Sahabat Alam Malaysia (SAM) refers to Mangai Balasegaram’s article entitled ‘Malaysia needs to stop building coal-fired power plants – here’s why’ published in The Star (of 11th August), and wish to express our whole-hearted support on her call.
In the interest of climate change, we urge the Malaysian government to halt the country’s reliance on coal for our energy source, and expedite efforts urgently to reform the energy sector towards renewable energy (RE) that departs from dependence on fossil fuels.
Attempts at reforming Malaysia’s energy sector through a series of policies and interventions since the 1980s were mainly targeted to preserve the national energy security, above all else. It was only in 2000, when the Fifth Fuel Diversification Policy (FFDP) was rolled out, that RE such as biomass, biogas, solar and mini hydro as a source of energy (collectively identified as the ‘fifth fuel’) was first introduced. It has been 20 years since the FFDP and Malaysia continues to burn more coal than ever today, contributing to the climate change problem caused by carbon dioxide emissions (CO2).
Although Malaysia aims to achieve 20% RE penetration by 2025, it is currently at a meagre 2% (mainly from solar photovoltaic). Therefore, there is no comfort to be taken by just electrifying sectors such as transportation, and labelling them with the magical word ‘eco’ when the source of fuel to generate this very electricity still comes from dirty fossil fuels.
No more time for coal
As much as 38% of global electricity generation continues to rely on coal, while the national figure is even higher, where coal makes up half (50.6%) of the fuels burned to generate electricity in 2017. Shockingly, just 20 years before in 1997, coal only contributed a meagre 7.4% as a source of electric power (while natural gas dominated at 63.4%).
Globally, the burning of coal is responsible for 46% of CO2 emissions and accounts for an astounding 72% of the total greenhouse gas (GHG) emissions from the electricity sector alone.
As is well-known by now, we are facing a climate emergency and there is enough warning that all countries must do their utmost in ensuring that the planet’s average surface temperature does not exceed 1.5°C compared with pre-industrial levels, and we are already at 1°C at present.
Relying on coal when there are viable and affordable RE alternatives is irresponsible.
Generating electricity from coal is inefficient even with its improvements. As Mangai points out, what Malaysia needs today are energy sources with flexibility, not ‘big dinosaur plants’.
Need to avoid carbon lock-in
Currently, Malaysia imports as much as 98% of its coal that is burned in thermal power plants to generate about 40% of the country’s electricity. In 2018, the country was the 8th largest importer in the world for coal briquettes and the 12thlargest importer of bituminous coal (not agglomerated), spending as much as USD3.59 billion and USD1.78 billion, respectively. Coal is mainly imported from Indonesia, Australia and Russia.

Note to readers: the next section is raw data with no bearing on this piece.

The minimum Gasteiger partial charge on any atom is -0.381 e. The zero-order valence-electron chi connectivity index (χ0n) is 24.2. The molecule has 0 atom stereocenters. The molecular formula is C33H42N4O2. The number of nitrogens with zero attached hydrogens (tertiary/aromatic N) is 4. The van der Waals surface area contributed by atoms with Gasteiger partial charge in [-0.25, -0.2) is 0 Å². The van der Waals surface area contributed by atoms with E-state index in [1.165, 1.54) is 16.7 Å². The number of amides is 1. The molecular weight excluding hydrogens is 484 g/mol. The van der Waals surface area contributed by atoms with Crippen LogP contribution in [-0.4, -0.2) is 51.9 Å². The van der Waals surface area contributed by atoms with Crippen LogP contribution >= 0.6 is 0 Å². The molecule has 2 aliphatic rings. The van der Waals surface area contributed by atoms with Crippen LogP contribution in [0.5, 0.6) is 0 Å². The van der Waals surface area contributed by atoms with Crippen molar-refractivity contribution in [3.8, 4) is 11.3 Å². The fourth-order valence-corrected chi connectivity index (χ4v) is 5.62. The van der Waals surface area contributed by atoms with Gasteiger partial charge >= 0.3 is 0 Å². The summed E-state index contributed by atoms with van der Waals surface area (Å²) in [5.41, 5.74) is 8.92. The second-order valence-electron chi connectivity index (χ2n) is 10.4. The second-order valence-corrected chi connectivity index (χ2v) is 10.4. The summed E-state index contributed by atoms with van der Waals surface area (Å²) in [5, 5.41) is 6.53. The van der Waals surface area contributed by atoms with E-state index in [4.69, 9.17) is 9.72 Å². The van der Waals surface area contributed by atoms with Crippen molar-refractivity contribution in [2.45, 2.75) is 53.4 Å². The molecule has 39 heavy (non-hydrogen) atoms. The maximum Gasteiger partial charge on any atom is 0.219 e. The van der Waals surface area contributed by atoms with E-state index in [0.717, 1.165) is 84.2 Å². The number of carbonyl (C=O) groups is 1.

Although RE can effectively compete with oil and gas in general, the existing coal-fired thermal plants continue to operate as usual because coal is a cheap source of fuel for electricity generation. However, burning coal comes with a range of externalities (e.g. negative costs to the environment and public health) which are not fully acknowledged, let alone internalised in the pricing of electricity.
If the government fails to seriously rethink the energy choices made today, it will lock the country onto a higher carbon emissions trajectory for years to come with its reliance on fossil fuels, including coal. This is inconsistent with its obligations under the Paris Agreement, where countries are expected to strive towards long-term low-emissions strategies.
Such carbon lock-in irresponsibly exposes the nation and its people to the grave risks in the future from the adverse impacts of climate change which can bring untold suffering.
Like any other country in the world, Malaysia has a duty to safeguard its’ energy security. However, securing such energy security cannot be at the expense of climate risks, especially when safer alternatives such as RE exist.
In view of this, we urge the government to halt further coal-fired power plants and not proceed to embark on short-sighted, carbon- intensive development that fails to lay the critical groundwork needed to ensure climate resilience and prevent a carbon lock-in.